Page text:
Words used in the Bible for the afterlife have changed over time – as have their meanings. None of this diminishes the accuracy of the Bible, it just requires diligence when you study the concept.
Five different words for the idea of “hell” if you count all the ones in the Hebrew, Greek, and English languages. They are: Sheol, Hades, Gehenna, Tartarus, and Hell.
Sheol - an Old Testament concept referring to the abode of the dead. Conscious souls face a shadowy existence in this land of oblivion.
Around 150 B.C., there were so many Jews living throughout the world at that time that did not speak Hebrew that a Greek version of the Old Testament was written the Septuagint. In it, the word Hades replaced Sheol. They are essentially the same place.
The inter-testamental period (between the end of the book of Malachi – 400 BC – to Jesus birth in the year 0) also brought changes. Before this time, not much changed. Sheol/Hades was just a place where souls waited until judgment.
After the last book of the Old Testament was written concepts began to change and many “historical” books were written. Books such as IV Ezra, I Enoch, and the Book of the Jubilees offered nuances to the concepts of “hell.” And, interestingly, separated the wicked dead from the just and righteous dead.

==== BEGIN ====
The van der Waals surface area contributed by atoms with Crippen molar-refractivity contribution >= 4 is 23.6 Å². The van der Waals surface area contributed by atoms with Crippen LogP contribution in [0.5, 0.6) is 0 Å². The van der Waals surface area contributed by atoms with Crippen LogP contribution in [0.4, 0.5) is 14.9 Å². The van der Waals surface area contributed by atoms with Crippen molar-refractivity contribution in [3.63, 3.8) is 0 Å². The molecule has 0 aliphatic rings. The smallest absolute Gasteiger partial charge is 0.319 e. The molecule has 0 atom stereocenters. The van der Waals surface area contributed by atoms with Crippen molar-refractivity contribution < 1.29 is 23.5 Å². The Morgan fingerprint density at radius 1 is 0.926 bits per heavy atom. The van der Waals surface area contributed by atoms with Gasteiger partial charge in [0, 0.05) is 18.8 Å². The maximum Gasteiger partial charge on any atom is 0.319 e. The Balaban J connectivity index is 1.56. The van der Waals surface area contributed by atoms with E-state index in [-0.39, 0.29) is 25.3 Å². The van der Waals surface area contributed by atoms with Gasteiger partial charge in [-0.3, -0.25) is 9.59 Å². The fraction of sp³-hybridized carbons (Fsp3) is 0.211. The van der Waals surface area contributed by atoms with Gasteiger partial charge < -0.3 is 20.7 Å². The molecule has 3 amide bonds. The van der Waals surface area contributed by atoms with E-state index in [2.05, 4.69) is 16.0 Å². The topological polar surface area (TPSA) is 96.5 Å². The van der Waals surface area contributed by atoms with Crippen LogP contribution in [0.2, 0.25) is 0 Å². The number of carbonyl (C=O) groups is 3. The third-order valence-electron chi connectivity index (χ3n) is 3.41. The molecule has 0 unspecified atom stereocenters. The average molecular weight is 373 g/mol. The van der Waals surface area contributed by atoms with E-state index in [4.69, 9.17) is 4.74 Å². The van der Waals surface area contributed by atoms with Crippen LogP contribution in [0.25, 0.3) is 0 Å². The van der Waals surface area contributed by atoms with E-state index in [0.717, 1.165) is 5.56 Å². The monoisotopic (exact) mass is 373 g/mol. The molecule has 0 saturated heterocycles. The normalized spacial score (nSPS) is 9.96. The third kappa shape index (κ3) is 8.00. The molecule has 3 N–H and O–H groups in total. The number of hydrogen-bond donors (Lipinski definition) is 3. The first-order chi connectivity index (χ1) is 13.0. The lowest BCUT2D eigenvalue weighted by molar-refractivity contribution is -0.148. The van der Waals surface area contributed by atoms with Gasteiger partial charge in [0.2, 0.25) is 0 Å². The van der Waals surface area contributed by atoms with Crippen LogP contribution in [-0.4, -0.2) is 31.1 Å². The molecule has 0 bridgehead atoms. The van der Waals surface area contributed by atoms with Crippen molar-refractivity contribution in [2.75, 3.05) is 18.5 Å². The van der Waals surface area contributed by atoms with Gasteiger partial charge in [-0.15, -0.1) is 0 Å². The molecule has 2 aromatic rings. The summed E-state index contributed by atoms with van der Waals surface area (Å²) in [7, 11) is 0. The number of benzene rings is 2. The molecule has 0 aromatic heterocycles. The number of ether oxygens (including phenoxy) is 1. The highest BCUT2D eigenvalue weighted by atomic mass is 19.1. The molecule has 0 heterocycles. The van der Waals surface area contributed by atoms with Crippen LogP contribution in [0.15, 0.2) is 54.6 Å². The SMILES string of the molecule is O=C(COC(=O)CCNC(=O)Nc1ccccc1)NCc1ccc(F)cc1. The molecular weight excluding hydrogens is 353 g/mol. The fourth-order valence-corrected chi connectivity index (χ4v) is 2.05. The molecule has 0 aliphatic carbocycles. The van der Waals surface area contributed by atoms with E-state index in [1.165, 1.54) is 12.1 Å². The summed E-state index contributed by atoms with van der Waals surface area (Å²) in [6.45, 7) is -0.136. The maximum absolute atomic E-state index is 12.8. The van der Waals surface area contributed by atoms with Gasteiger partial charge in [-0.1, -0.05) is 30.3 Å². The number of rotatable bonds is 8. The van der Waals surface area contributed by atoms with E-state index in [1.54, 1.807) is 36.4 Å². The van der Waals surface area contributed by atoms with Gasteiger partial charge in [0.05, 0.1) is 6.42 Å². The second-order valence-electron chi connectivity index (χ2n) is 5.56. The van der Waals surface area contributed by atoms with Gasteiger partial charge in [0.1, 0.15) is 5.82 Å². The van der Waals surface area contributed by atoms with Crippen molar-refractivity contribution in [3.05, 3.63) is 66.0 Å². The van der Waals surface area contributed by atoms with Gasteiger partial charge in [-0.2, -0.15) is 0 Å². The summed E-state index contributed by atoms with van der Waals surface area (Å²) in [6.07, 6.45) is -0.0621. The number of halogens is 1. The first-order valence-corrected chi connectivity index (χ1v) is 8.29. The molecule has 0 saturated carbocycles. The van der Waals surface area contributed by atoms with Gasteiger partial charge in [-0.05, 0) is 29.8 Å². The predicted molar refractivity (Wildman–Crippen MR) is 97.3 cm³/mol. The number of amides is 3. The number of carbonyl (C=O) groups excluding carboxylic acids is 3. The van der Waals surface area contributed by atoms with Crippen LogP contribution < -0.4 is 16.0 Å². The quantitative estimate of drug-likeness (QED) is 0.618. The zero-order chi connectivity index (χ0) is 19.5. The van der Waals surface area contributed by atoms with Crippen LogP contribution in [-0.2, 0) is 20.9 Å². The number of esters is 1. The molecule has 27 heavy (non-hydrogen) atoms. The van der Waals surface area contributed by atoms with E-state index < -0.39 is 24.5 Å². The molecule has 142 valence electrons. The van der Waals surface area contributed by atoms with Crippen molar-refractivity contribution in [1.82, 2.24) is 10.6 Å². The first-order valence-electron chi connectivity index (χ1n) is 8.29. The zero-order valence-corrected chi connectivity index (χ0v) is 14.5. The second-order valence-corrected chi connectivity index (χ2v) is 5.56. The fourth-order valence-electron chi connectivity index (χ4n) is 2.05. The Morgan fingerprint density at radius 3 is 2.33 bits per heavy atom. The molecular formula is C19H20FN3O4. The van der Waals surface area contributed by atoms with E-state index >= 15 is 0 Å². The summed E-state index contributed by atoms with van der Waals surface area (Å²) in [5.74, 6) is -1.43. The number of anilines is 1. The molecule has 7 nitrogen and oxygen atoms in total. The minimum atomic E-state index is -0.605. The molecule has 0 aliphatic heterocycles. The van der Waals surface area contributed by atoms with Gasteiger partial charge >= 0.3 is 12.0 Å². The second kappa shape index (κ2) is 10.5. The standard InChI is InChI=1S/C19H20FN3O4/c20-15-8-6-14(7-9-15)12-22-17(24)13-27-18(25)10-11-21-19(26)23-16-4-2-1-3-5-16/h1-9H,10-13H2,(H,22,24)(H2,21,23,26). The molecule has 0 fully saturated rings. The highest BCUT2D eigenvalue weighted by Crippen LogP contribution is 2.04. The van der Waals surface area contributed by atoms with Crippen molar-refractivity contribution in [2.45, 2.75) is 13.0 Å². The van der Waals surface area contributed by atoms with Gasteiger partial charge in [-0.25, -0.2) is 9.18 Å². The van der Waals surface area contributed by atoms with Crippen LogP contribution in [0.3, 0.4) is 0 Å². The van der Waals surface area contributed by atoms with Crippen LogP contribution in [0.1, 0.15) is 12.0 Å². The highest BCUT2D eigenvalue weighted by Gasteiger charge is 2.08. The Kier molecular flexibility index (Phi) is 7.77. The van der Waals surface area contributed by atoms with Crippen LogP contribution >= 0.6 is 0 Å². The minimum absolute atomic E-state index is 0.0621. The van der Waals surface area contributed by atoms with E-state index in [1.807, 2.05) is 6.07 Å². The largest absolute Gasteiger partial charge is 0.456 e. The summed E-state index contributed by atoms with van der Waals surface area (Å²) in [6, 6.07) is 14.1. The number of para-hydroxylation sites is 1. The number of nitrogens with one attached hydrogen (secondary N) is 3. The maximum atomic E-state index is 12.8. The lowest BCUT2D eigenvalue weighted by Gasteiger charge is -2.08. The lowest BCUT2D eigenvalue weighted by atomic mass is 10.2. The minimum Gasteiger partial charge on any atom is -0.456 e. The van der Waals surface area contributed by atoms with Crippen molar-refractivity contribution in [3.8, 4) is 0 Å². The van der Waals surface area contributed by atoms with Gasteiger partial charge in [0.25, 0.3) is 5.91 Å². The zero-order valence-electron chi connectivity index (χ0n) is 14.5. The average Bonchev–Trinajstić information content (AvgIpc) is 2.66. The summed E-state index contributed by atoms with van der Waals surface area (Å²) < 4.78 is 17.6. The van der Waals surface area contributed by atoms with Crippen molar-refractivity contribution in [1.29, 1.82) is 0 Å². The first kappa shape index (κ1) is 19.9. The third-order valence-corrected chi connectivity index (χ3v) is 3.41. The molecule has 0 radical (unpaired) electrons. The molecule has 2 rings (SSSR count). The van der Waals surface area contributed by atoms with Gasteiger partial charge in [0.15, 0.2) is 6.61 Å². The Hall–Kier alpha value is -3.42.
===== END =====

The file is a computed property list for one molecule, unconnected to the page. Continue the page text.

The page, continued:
Sheol/Hades became a place of annihilation and punishment for some. Also during this intertestamental time came the word Gehenna.
Gehenna is Hebrew for “the Valley of Hinnom.” This was a valley south of Jerusalem where many sacrificed their offerings and children in the worship of Molech.
Gehenna came to mean a final place of punishment. The word eventually wound its way into the Greek New Testament. This valley of Hinnom is often thought of by many theologians to be a burning refuse dump in the first century. They say it was a representation of the earthly “hell” each person goes through, thus negating the actual “hell” that is described in the Bible.
But there is no archaeological evidence that this area was ever a refuse dump and the idea didn’t occur until over 200 years after Jesus was resurrected.
The Hebrew word Gehenna represents a state of fire and judgment and also a place of final judgment. Just as Sheol became Hades in the inter-testamental period, so did Gehenna, Hades and Tartarus become interchangeable.
Tartarus is only found in II Peter 2:4 and it also means “hell.” This was thought by Greeks to be a subterranean place lower than Hades where divine punishment was meted out.
To finish with the words for “hell” is the word “hell” itself. “Hell” is not a derivative of Hebrew or Greek and essentially comes from the Old English, making its first appearance around 725 A.D. in Europe.
No matter how the words are used or how they changed, “hell” is a place to be feared.
Believe that Christ was raised from the dead and confess that He is Lord, then this is not an issue you will need to worry about.